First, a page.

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My PhD investigated the history of seating design that facilitated spinal postural health & task. My continuing research interests are a) consideration of aesthetics in design to the detriment of postural health b) tracing research progress of optimal seating designs & postures. Such progress may be seen by comparing my 2001 & 2014 papers. I have been invited to present in Aust., Japan & U.S. & published my PhD in books & journals. I also run seminars in unique locations; see Projects .
March 1999 - October 2003
- PhD Student
- During my candidature I read in rare book libraries & observed & measured artefacts in museums in UK, US, Germany & Aust. These data informed my thesis regarding factors that impacted posturally healthy seat design throughout seating history.
February 1980 - November 2004
- Clinical educator, clinical supervisor
- I taught on the Graduate Diploma of Manipulative Therapy at Cumberland College of Health Science 1980-1994. When CCHS became Faculty of Health Sciences and the course Masters of Manipulative Therapy I continued in the role 2002-2004
Dynamic seating design purports to lessen damage incurred during sedentary occupations by increasing sitter movement while modifying muscle activity. Dynamic sitting is currently defined by O’Sullivan et al. (2013d) as relating to ‘the increased motion in sitting which is facilitated by the use of specific chairs or equipment’ (p. 628). Yet the evi...
This book differs from other books in the genre in two ways. First, it blends issues of health and history with seat design and use. Second, it focuses on functional seating, or seats of various common forms that serve practical, everyday, task-related functions.
Seat furniture design peculiar to the Victorian era may be broadly divided into patent and parlour seating. These two seat furniture forms refl ected the many contradictions that were the reality of the Victorian period. Patent seating offered a multiplicity of supported postures to facilitate task and prevent spinal ill health. While patent seatin...
The best knowledge on seated posture before the Enlightenment was not scientific, but influenced by sociocultural, economic, and manufacturing factors. Although the pursuit of knowledge related to spinal postural health was advanced with the advent of empirico-analytic research, academic opinion continued to be influenced by unsubstantiated informa...
The harmful effects of sustained sitting and the health of the spine are well documented. The focus of much of this investigation has been sedentary occupations. However, how people sit during leisure hours can impact on the health of the spine both in and out of working hours. A literature search was conducted using Amed, Cinahl and OVID Medline d...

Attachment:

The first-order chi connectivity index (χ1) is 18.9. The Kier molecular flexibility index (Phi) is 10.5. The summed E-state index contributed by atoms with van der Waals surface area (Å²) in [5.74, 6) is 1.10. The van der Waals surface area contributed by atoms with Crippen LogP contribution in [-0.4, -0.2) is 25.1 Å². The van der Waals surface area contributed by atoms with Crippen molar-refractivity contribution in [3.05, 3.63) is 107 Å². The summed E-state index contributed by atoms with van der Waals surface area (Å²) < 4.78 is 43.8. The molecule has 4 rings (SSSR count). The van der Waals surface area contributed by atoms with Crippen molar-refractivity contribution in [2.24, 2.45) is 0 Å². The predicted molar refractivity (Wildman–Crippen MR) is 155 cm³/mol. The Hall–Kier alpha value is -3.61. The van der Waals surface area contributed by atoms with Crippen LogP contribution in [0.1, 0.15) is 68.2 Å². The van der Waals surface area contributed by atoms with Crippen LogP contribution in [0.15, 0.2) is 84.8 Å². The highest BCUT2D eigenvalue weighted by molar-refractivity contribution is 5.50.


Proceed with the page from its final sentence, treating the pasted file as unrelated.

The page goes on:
THis book examines the relationship between sitting posture and seating design and the health of the back. The reported research demonstrates that some popular leisure seat design encourage poor sitting postures leading to low back pain, the onset of which may not occur until the following day. The book makes recommendations for enhancement of seat...
Prolonged sitting with poor posture is associated with the development of lower back pain. Ergonomic texts for physiotherapists contain diverging and confusing views on recommended postures for the lumbar spine when seated that will promote postural health and optimal functioning of the lumbar spine. A review of the literature reveals that proponen...
This seminar takes place in QUITO Ecuador and the GALAPAGOS ISLANDS. Keynote speaker DIANE LEE is assisted by DR HOLLIS HERMAN and CHELSEA NICOLE LEE. The unique venue and world stage presenters are in keeping with StuVac Seminars' goals: bringing together leading health professional researchers and practitioners in a relaxed environment where stimulating lectures, discussions and prac sessions further clinical skills. Go to www.stuvacseminars.com for further information. Places are limited. Come join us!
Join us in South Africa prior to WCPT 2017 for this 20 hour seminar with internationally acclaimed Canadian physiotherapist Diane Lee and P.T. Dr Hollis Herman. This learning experience is run under the banner of StuVac Seminars, and is organised by Dr Jenny Pynt. The goal of StuVac Seminars is to bring together researchers and clinicians to further clinical skills in a relaxed, non competitive atmosphere. To this end StuVac Seminars combines study vacations in unique locations. Join us for an amazing learning experience. Go to www.stuvacseminars.com for more information.